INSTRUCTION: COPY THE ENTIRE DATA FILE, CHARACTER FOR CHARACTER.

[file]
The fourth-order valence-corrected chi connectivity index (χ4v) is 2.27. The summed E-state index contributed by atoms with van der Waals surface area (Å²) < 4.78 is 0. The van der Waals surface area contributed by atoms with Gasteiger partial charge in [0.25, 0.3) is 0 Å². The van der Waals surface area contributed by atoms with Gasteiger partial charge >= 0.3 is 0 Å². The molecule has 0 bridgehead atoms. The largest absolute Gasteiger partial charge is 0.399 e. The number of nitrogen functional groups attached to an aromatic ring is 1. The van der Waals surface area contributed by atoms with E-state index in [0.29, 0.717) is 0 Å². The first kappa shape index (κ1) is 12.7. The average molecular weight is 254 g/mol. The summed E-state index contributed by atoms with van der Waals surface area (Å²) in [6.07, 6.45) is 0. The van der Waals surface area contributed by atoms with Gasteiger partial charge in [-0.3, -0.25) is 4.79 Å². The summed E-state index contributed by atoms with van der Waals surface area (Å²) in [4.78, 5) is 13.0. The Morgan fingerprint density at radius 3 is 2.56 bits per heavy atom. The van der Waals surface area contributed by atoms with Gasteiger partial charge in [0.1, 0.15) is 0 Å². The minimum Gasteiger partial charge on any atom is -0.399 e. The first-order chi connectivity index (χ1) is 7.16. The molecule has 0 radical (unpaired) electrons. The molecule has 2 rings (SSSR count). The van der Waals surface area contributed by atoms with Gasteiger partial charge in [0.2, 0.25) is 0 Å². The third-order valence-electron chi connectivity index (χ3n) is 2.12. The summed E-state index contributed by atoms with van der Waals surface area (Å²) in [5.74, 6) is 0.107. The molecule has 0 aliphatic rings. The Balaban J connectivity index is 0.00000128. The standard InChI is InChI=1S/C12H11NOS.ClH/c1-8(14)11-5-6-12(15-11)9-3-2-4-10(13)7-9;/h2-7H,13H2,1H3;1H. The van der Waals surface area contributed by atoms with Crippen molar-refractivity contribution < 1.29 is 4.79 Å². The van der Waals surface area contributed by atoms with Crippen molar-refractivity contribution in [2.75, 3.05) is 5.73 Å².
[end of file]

The fourth-order valence-corrected chi connectivity index (χ4v) is 2.27. The summed E-state index contributed by atoms with van der Waals surface area (Å²) < 4.78 is 0. The van der Waals surface area contributed by atoms with Gasteiger partial charge in [0.25, 0.3) is 0 Å². The van der Waals surface area contributed by atoms with Gasteiger partial charge >= 0.3 is 0 Å². The molecule has 0 bridgehead atoms. The largest absolute Gasteiger partial charge is 0.399 e. The number of nitrogen functional groups attached to an aromatic ring is 1. The van der Waals surface area contributed by atoms with E-state index in [0.29, 0.717) is 0 Å². The first kappa shape index (κ1) is 12.7. The average molecular weight is 254 g/mol. The summed E-state index contributed by atoms with van der Waals surface area (Å²) in [6.07, 6.45) is 0. The van der Waals surface area contributed by atoms with Gasteiger partial charge in [-0.3, -0.25) is 4.79 Å². The summed E-state index contributed by atoms with van der Waals surface area (Å²) in [4.78, 5) is 13.0. The Morgan fingerprint density at radius 3 is 2.56 bits per heavy atom. The van der Waals surface area contributed by atoms with Gasteiger partial charge in [0.1, 0.15) is 0 Å². The minimum Gasteiger partial charge on any atom is -0.399 e. The first-order chi connectivity index (χ1) is 7.16. The molecule has 0 radical (unpaired) electrons. The molecule has 2 rings (SSSR count). The van der Waals surface area contributed by atoms with Gasteiger partial charge in [0.2, 0.25) is 0 Å². The third-order valence-electron chi connectivity index (χ3n) is 2.12. The summed E-state index contributed by atoms with van der Waals surface area (Å²) in [5.74, 6) is 0.107. The molecule has 0 aliphatic rings. The Balaban J connectivity index is 0.00000128. The standard InChI is InChI=1S/C12H11NOS.ClH/c1-8(14)11-5-6-12(15-11)9-3-2-4-10(13)7-9;/h2-7H,13H2,1H3;1H. The van der Waals surface area contributed by atoms with Crippen molar-refractivity contribution < 1.29 is 4.79 Å². The van der Waals surface area contributed by atoms with Crippen molar-refractivity contribution in [2.75, 3.05) is 5.73 Å².